After Williams stepped down as Pops conductor in 1993, it took nearly two years to find a successor -- the then-obscure Keith Lockhart, a Poughkeepsie, N.Y., native who was associate conductor of the Cincinnati Symphony and Cincinnati Pops. Like Fiedler, he was 35 when he took over in Boston. He has conducted the Pops more than 1,200 times, expanded national and international touring, and led the orchestra on special occasions such as the pre-game show of the 2002 Super Bowl at the Louisiana Superdome, a first for an orchestra at the annual football classic.

Lockhart continued the tradition of inviting jazz and pop performers, notably Josh Groban, Dave Brubeck, Broadway stars Audra McDonald and Kristen Chenowith, jazz trumpeter Chris Botti, as well as indie-pop groups such as My Morning Jacket and Cowboy Junkies, part of a short-lived "Pops on the Edge" experiment designed to attract younger patrons.

Interviewed at his Symphony Hall office last month, Lockhart, still sipping from the proverbial Fountain of Youth at 50, acknowledged that, like other arts organizations, the Pop faces recession-induced box office and financial challenges. This summer's national tour has been curtailed following a shortening of the spring season in Boston, and BSO managing director Mark Volpe has reported 84 percent of seats sold at Symphony Hall for performances by the Pops last year, down from the peak of 96 percent in 1998.

"Programming has always been a challenge," Lockhart conceded, "partly because the palette is so broad, there are so many different directions you can go. Our mantra and our mission is to appeal to as broad and diverse an audience as possible.

"It's no secret that the economic downturn and the rise of Internet-based entertainment, the growing insularity of audiences -- people don't even have to have real friends anymore, they can just ‘friend' each other on Facebook, they don't even have to see the people involved -- really affects us, too, because that's a cultural shift."

Lockhart stressed the value of the live performance experience -- "there's nothing to compare to coming together with your fellow human beings and witnessing a piece of art in the making."

During his tenure, the Pops format has evolved from "a very generic, one size fits all, a little bit of this and a little of that" to a more targeted approach aimed at a demanding audience that seeks specifics and wants to know "exactly what they're getting for their entertainment dollars."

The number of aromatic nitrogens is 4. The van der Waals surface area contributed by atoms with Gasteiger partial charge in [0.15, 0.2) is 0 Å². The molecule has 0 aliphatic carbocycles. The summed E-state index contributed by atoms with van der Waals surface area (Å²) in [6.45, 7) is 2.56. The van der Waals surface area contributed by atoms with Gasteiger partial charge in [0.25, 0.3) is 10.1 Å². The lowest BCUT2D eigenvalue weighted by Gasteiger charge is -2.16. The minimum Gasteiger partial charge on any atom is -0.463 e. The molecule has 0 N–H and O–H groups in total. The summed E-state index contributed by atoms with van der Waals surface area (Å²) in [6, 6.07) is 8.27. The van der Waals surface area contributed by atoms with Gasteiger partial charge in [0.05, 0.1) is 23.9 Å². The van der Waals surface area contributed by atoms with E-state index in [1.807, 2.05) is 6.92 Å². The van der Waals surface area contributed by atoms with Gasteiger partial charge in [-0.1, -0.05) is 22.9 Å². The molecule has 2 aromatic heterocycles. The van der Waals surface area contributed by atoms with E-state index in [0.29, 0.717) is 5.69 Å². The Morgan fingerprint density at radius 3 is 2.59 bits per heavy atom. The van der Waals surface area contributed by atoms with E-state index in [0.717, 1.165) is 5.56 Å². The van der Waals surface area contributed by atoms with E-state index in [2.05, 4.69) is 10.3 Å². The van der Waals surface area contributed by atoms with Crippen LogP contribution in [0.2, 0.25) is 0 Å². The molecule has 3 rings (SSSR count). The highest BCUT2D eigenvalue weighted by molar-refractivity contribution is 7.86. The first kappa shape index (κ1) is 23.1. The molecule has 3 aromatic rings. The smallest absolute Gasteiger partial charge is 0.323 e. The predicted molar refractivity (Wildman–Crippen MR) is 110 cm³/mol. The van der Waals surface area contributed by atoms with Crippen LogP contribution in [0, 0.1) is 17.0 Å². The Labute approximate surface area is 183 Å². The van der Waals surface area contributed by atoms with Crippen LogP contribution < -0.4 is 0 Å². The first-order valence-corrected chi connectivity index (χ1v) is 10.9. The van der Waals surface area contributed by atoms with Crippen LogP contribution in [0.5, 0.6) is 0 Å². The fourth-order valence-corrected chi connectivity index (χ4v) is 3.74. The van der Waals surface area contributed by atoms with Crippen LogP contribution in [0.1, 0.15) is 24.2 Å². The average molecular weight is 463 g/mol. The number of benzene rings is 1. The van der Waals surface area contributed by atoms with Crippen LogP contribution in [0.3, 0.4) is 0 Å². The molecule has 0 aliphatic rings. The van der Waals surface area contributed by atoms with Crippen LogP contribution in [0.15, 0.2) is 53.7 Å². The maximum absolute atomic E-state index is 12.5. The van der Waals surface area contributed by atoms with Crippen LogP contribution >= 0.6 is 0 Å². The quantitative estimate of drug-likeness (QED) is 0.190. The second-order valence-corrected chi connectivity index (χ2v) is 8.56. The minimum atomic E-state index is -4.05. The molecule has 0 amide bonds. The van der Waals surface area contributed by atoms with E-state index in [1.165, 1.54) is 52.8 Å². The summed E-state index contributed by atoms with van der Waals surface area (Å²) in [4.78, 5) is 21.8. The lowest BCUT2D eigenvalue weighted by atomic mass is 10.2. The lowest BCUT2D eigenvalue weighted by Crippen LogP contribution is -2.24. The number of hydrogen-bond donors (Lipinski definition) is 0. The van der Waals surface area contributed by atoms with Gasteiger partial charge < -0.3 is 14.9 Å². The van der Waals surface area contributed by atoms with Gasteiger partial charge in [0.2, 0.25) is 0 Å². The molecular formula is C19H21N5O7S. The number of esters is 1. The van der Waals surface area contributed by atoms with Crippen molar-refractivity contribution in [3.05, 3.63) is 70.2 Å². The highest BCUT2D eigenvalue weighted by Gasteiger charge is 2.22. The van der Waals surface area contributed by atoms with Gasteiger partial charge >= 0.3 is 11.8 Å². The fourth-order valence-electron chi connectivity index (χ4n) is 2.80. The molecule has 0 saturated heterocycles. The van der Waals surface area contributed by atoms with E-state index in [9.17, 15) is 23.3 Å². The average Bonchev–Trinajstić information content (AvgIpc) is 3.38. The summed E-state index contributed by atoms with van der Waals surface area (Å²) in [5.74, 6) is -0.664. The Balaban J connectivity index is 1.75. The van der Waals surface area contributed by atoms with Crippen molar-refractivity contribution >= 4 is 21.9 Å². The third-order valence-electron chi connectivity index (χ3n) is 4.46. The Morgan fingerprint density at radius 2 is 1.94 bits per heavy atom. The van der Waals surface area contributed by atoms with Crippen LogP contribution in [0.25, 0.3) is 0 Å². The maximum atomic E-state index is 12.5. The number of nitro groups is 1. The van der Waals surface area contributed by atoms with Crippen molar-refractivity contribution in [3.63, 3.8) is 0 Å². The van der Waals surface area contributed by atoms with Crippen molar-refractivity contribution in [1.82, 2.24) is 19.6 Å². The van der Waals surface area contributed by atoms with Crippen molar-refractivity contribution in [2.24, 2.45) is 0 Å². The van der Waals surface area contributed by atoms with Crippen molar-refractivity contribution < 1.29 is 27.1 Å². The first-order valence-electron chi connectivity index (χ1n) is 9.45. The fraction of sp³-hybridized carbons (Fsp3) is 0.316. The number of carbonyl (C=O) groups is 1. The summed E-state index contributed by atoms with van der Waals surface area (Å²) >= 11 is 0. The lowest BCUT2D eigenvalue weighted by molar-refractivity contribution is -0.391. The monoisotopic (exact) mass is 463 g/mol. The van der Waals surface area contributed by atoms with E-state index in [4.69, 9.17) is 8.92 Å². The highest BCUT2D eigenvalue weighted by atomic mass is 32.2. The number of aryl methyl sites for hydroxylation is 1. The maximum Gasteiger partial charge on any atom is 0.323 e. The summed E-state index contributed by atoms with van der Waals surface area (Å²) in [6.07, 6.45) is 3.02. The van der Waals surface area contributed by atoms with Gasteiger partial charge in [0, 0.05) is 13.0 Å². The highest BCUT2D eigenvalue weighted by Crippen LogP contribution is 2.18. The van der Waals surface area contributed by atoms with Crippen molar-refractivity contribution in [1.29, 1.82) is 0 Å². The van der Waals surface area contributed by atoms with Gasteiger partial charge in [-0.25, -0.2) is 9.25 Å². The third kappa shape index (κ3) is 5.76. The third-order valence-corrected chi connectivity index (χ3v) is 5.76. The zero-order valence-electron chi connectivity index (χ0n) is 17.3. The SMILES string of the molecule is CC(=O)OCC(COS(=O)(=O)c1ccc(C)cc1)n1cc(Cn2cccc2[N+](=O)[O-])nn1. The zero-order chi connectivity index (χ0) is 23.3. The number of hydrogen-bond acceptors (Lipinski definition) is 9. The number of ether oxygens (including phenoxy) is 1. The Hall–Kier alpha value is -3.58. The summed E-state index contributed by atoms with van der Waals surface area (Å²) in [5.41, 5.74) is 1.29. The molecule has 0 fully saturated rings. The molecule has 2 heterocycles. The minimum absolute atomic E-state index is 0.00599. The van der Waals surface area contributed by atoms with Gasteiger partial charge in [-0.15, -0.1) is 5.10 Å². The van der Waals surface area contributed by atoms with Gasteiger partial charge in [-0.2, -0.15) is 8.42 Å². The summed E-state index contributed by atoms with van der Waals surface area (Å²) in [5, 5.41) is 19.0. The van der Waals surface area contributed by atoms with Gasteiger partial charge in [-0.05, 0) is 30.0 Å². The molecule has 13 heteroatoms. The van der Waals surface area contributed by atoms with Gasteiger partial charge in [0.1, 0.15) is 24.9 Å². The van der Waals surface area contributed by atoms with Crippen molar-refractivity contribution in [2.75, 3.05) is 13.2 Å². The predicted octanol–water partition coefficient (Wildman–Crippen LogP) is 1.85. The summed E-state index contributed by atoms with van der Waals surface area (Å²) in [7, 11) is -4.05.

The former musical smorgasbord no longer works. "Now, people want this particular thing and they want it now, and it's our job to roll with those punches, make the adjustments and do something that still reaches the broadest possible audience," he said. "What we really want to do is introduce people to the Pops who never would have been caught dead at a Pops concert."

Tonight's anniversary celebration -- a reprise of the gala season-opener in Boston two months ago -- features Broadway's Idina Menzel, pianist Michael Chertock in Gershwin's "Rhapsody in Blue," several favorites by John Williams, and a cameo appearance by Doc Severinsen, the former "Tonight Show" bandleader who's now 82.

"What we'd like to do as an orchestra is to play music that is the most satisfying for us and is closest to our roots -- music written for a great orchestra," Lockhart said. "But we are a balancing act between aesthetics, being mission-driven, and our charter, to continue to draw a broad audience. We need to continue to explore what will draw the broadest audience without losing track of those roots."

According to Lockhart, "flexibility and experimentation" are necessary, "and those aren't two of the words you first think of in classical performing arts organizations."

As for his own future, "I'm not at all interested in any way in trying to beat Arthur Fiedler's record," he said. "If I'm lucky enough to live that long, I'm not sure it would be good either for the institution or the person involved."